The Netherlands Authority for the Financial Markets (AFM) announced that it had given instructions to suspend trading in Spyker shares at 1.45pm.
Shares in Spyker Cars rocketed almost 80 percent on Monday as rumours about the deal gathered pace.
“We’re going to be able to give more information later but I can’t say anything right now and I can’t guarantee that I’ll be able to give notification today,” said Spyker spokesman Mike Stainton.
Stainton didn’t deny that the stop in trading was related to the Saab deal.
“That’s a conclusion you are free to make, but nothing I can comment on,” he told TT.
Spyker CEO Victor Muller was also coy when asked about the trading stop, but appeared more bullish on the pace of negotiations.
“I can’t comment now, but there will definitely be some information later today,” he told financial news website E24.
Negotiations between General Motors (GM) and Spyker Cars about the sale of Saab Automobile continued on Tuesday, as questions about financing remained.
“There’s no news right now,” Muller wrote in a text message to the TT news agency shortly after 1pm.
As Muller continues his quest to convince the US auto giant that his company can assemble the financing necessary to pull off the purchase of Saab, Dutch billionaire Marcel Boekhoorn on Tuesday denied that he was going to help finance the deal.
“Marcel Boekhoorn affirms that he is not involved in Spyker Cars’ purchase of Saab,” read a statement received by TT.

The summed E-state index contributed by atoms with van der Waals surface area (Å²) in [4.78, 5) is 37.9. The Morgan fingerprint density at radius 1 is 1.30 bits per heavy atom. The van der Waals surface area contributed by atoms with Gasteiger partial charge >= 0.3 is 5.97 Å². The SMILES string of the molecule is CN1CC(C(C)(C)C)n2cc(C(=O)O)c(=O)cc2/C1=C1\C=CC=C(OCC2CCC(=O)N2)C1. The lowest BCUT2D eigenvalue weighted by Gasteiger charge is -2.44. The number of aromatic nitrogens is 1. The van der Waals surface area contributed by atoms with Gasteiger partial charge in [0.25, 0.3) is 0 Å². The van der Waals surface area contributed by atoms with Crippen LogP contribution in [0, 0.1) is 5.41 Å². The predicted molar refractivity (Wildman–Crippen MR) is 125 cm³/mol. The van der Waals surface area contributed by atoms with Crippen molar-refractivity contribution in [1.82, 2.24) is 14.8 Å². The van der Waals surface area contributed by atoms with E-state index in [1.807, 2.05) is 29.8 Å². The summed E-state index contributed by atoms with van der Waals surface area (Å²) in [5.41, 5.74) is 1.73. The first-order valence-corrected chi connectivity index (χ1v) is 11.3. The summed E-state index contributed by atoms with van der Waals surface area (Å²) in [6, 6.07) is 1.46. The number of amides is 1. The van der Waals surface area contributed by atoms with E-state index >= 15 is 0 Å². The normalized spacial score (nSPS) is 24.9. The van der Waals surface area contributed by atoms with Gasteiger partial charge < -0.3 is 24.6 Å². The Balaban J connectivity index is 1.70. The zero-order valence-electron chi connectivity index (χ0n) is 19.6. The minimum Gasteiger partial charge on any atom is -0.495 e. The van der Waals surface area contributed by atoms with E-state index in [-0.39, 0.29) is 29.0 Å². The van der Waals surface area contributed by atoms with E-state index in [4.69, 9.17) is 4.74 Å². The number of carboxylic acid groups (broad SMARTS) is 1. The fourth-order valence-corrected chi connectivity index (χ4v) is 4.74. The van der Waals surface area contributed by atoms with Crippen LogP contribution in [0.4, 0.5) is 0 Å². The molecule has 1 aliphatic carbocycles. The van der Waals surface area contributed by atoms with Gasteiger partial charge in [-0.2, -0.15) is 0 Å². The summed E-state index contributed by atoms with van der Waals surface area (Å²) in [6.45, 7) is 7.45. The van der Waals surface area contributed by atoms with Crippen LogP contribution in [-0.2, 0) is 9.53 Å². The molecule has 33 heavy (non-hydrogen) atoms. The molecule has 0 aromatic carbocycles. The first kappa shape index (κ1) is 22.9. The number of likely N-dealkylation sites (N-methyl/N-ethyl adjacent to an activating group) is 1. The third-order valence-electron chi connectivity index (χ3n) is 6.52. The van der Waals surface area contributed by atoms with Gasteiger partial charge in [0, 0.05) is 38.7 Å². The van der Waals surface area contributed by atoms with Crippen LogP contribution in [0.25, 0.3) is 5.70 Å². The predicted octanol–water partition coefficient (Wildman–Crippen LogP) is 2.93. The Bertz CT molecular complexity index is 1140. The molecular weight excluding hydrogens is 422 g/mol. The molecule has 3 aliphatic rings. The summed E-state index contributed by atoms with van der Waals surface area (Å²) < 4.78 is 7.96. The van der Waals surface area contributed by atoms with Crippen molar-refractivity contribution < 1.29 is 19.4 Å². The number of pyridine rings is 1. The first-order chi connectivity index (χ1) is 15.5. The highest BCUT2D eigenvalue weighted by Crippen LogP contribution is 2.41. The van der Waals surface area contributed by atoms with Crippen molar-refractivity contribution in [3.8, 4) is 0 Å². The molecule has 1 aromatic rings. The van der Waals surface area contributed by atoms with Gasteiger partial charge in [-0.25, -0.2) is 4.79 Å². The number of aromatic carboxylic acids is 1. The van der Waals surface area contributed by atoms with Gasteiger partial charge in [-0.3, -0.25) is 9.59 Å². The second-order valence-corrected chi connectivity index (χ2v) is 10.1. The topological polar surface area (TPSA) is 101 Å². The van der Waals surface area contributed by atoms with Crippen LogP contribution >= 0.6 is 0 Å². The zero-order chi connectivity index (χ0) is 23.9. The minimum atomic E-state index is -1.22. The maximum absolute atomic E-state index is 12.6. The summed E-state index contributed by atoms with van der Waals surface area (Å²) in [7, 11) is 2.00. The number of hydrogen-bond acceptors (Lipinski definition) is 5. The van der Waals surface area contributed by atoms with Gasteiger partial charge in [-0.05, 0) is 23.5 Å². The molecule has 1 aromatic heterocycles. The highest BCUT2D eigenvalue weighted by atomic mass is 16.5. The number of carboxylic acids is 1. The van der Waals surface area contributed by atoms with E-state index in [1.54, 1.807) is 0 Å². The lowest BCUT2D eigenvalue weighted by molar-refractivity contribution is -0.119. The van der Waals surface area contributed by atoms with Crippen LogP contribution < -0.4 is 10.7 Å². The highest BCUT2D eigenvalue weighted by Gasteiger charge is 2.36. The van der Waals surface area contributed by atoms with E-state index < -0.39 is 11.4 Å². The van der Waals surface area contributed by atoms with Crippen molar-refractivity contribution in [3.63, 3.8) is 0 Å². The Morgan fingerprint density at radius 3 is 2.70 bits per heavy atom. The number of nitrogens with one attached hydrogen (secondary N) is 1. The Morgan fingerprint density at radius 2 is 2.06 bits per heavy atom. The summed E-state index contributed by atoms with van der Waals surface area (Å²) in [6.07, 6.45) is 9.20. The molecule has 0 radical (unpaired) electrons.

“He has no further comments,” Boekhoorn’s secretary told TT.
Boekhoorn owns 3.84 percent of the shares in Spyker and serves as an advisor to CEO Muller, although he does his best to avoid publicity.
On Monday, the 50-year-old investment mogul was reportedly brought into the Spyker deal to ease GM concerns about a group of Russian investors who had previously agreed to back the bid.
Meanwhile, politicians in Belgium are trying to convince Spyker to move Saab’s production from its base in Trollhättan in western Sweden to Antwerp, according to Dutch newspaper Het Financieele Dagblad.
Antwerp is home to an Opel plant which General Motors (GM) is planning to shut down in June. A Dutch-Belgian car company could be created which would save 2,500 jobs at the Opel factory.
Spyker would receive a loan guarantee worth 1 billion kronor ($137 million) as part of the deal, which comes as part of a proposal put forward from the Flemish political party, Lijst Dedecker.